The Insurance Institute for Highway Safety (IIHS) has begun testing headlights and including those results in its overall safety ratings. The first group of vehicles to be tested were midsize cars. The results were pretty disparaging.
The ratings are widely respected by the industry and consumers. They are based on Passive Safety – how well a vehicle protects occupants in a crash and Active Safety – features that help prevent a crash or lessen its severity. The IIHS is now including headlight tests in the ratings.
Headlight tests are conducted as the vehicle travels straight ahead and on curves. Sensors measure how far the light travels “with an intensity of at least 5 lux”. Lux is a unit that measure illuminates or how much light falls on a surface. IIHS says for comparison purposes, a full moon on clear night illuminates the ground to about one lux.
Headlights tested under five conditions
Both high and low beams are measured under five situations – straight, full left and right and sharp full left and right turns. Glare to oncoming vehicles from low beams is also measured and factored into the rating.
The majority of headlights use one of three different light sources: halogen, high-intensity discharge (HID) or LED. Each system is paired with either reflectors or projector lenses. Reflectors bounce the light forward from multiple surfaces. Projectors use a single lens to broadcast the light forward. Most of the good- and acceptable-rated headlight systems have HID -sourced light and projector lenses. The IIHS points out “having HIDs and/or projector lenses doesn’t guarantee good or acceptable performance”.
Adding further confusion and difficulty for consumers, is the fact headlight systems for the same vehicle can vary according to trim level. For example, within the 31 mid-size cars tested, there were 44 possible headlight configurations!
Best available headlights on 11 cars rated only “acceptable”.
The Toyota Prius V was the only one of thirty-one 2016 model year mid-size cars tested by the IIHS to receive a “good” rating. The IIHS says the Prius V’s LED low beams give someone driving at 110 k/hr. in a straight line, sufficient time to identify an obstacle on the right side of the road, and brake to a stop. Someone with halogen lights would have to be travelling at less than 80 k/hr. to avoid hitting that object.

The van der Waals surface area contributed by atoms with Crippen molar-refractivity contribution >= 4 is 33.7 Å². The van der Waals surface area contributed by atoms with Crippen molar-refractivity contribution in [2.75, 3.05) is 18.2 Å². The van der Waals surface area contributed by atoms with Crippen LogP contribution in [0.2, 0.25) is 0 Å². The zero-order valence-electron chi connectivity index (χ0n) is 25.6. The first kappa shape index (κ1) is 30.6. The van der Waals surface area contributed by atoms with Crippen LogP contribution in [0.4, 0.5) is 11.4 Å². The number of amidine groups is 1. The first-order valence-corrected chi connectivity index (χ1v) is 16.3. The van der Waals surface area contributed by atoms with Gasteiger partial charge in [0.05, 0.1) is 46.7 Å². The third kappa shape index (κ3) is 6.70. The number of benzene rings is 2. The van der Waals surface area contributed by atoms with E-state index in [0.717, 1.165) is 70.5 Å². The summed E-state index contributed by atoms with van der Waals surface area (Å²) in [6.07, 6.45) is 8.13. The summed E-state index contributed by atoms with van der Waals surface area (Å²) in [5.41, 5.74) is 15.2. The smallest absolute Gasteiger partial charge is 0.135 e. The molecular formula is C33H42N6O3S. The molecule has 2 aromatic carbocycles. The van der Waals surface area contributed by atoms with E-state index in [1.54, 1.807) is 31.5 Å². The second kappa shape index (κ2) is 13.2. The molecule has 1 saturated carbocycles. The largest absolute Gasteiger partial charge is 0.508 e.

The best available headlights on 11 of the mid-size cars tested received an “acceptable” rating. Nine were judged “marginal” and 10 could not be purchased with anything other than “poor”-rated headlights.
Obviously price is not a factor. The Prius received the highest rating and the BMW 3 Series with halogen headlights the lowest. A driver in that car would have to going less than 57 k/hr. to avoid an incident. A higher trim level of the same BMW equipped with LED curve-adapting lights with high beam assist received a higher “marginal” rating.
The IIHS says systems that turn to illuminate around a corner do not necessarily get a better rating. It gave a “poor” rating to the Cadillac ATS, Kia Optima and Mercedes-Benz C-Class,. All were equipped with adaptive low and high beams. Glare was the problem with the Kia. The IIHS says the adaptive system provides better visibility than non-adaptive systems, but excessive glare for oncoming vehicles.
Another example of how different systems on the same car can show different results is the Honda Accord. The base halogen system received an acceptable rating, while an available LED system with high-beam assist earned only a “marginal” rating.
IIHS ratings – 2016 midsize cars
Best available headlight system for each model
Toyota Prius V
Honda Accord 4-door
(built after Nov. 2015)
BMW 2 series
BMW 3 series
Chevrolet Malibu Limited